Oil prices fell on Tuesday after Venezuela said that global supplies needed to fall by 10 percent in order to bring production down to consumption levels, and technical indicators also pointed to cheaper crude futures. Global oil supply of 94 million barrels per day needs to fall by about a tenth if it is to match consumption, Venezuela’s Oil Minister Eulogio Del Pino said on Monday.International benchmark Brent crude oil futures (LCOc1) were trading at $45.81 per barrel at 0139 GMT (09:39 p.m. EDT), down 17 cents from their last close.U.S. West Texas Intermediate (WTI) crude futures (CLc1) were down 22 cents at $43.08 a barrel.”Global production is at 94 million barrels per day, of which we need to go down 9 million barrels per day to sustain the level of consumption,” Del Pino said in an interview with state oil company PDVSA’s internal TV station.Del Pino is also president of PDVSA.The statements came the same day as credit ratings agency Standard & Poor’s said that a proposed bond swap by PDVSA was a “distressed exchange” that would be “tantamount to default” if completed, a blow to the cash-strapped firm’s effort to seek a financial lifeline.Technical market indicators were also weak, with WTI likely to test support at $42.78 per barrel soon, after which a fall toward $42 would be likely, according to Reuters analyst Wang Tao.
Source: Oil slips as Venezuela says market is 10 percent oversupplied By Reuters
The figure exceeded the 942,000-barrel build reported by the American Petroleum Institute yesterday, which rattled markets yet again.Refineries last week processed an average of 16.6 million barrels daily, down by 64,000 barrels on the week. Gasoline production averaged 10 million barrels, basically flat on the week. The stockpiles of the most popular fuel went down by 700,000 barrels, still remaining considerably above the average for the season.xGasoline prices have been climbing up over the last three weeks, according to the EIA. This, however, may very well change next week, as Labor Day marks the end of the driving season and higher demand. This year’s driving season saw the lowest gasoline prices for the last 12 years, reflecting the glut in crude and fuels.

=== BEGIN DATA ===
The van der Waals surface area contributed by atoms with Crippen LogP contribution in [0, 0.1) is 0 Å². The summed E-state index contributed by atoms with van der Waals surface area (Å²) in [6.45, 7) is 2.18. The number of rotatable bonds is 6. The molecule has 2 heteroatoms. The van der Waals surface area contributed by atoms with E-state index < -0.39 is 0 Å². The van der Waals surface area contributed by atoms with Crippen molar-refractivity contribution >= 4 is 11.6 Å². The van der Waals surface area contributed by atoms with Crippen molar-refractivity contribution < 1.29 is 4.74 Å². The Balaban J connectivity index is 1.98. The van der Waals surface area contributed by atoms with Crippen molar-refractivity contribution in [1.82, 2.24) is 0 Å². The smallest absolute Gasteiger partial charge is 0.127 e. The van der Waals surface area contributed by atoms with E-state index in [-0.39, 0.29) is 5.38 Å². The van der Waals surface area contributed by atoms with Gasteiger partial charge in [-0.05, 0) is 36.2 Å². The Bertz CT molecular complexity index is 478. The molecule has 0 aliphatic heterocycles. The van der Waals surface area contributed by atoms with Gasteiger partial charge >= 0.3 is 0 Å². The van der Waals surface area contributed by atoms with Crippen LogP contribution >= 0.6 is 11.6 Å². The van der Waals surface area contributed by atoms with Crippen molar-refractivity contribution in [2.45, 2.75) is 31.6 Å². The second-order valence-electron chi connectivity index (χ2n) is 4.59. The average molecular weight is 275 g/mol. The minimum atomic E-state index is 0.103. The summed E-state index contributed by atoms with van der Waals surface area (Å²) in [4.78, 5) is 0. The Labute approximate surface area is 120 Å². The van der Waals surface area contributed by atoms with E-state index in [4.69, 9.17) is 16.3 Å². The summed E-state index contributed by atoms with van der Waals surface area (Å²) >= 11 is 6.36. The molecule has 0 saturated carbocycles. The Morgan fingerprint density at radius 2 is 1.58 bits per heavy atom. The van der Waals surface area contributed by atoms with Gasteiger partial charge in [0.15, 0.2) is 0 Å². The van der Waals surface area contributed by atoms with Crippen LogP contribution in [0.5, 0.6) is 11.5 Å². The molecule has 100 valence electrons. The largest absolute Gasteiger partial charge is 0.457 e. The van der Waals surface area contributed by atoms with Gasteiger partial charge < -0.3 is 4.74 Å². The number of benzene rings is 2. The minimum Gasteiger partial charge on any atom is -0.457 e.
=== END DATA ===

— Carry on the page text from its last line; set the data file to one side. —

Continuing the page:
Source: Oil Slammed After EIA Reports Significant Crude Build | OilPrice.com
Krishna Memani, chief investment officer at OppenheimerFunds, examines the drivers of oil as prices trade near a four-month low and explains how the market impact will be less than in 2015.
Source: Why This Oil Price Drop Is Different From 2015 – Bloomberg
July was the worst month for crude oil in a year. The usual seasonal boost in demand that could be helping prices is lackluster right now, Barclays’ Michael Cohen and his team wrote in a note on Monday. This postpones any chances for the market to balance out, he said.Summer is usually the best season of the year for excess inventories in both crude and refined products like gasoline to drop. After a few busy months of road trips, the oil market enters a so-called shoulder season, and refineries wind down to prepare for higher heating-oil demand.US stockpiles are at the highest level for this time of year in at least two decades, according to Bloomberg. And inventories could build up even more during this period.
Source: Oil demand growth remains lackluster – Business Insider
The doomsday crude market is a blessing for India’s Oil Minister Dharmendra Pradhan.The nation of 1.3 billion people is guzzling ever more oil as the fastest economic expansion among major economies spurs increased use of trucks, cars and motorbikes. The slump in crude is giving Pradhan, 47, the chance to drive hard bargains for stakes in foreign fields as well as prod India’s state-run energy companies to step up exploration while industry costs are low. The $2 trillion economy gets about 80 percent of its oil and gas from overseas. Local production has been declining as some fields mature. Pradhan took office just over two years ago, when Prime Minister Narendra Modi swept to power in a landslide. Brent crude has tumbled roughly 60 percent since then.“This is the best ever window available to India,” said Swagat Bam, an adviser at the New Delhi-based Observer Research Foundation. “Valuations of global assets are low and exploration costs have crashed. India must do all it takes to reverse its fortunes in the next few years.”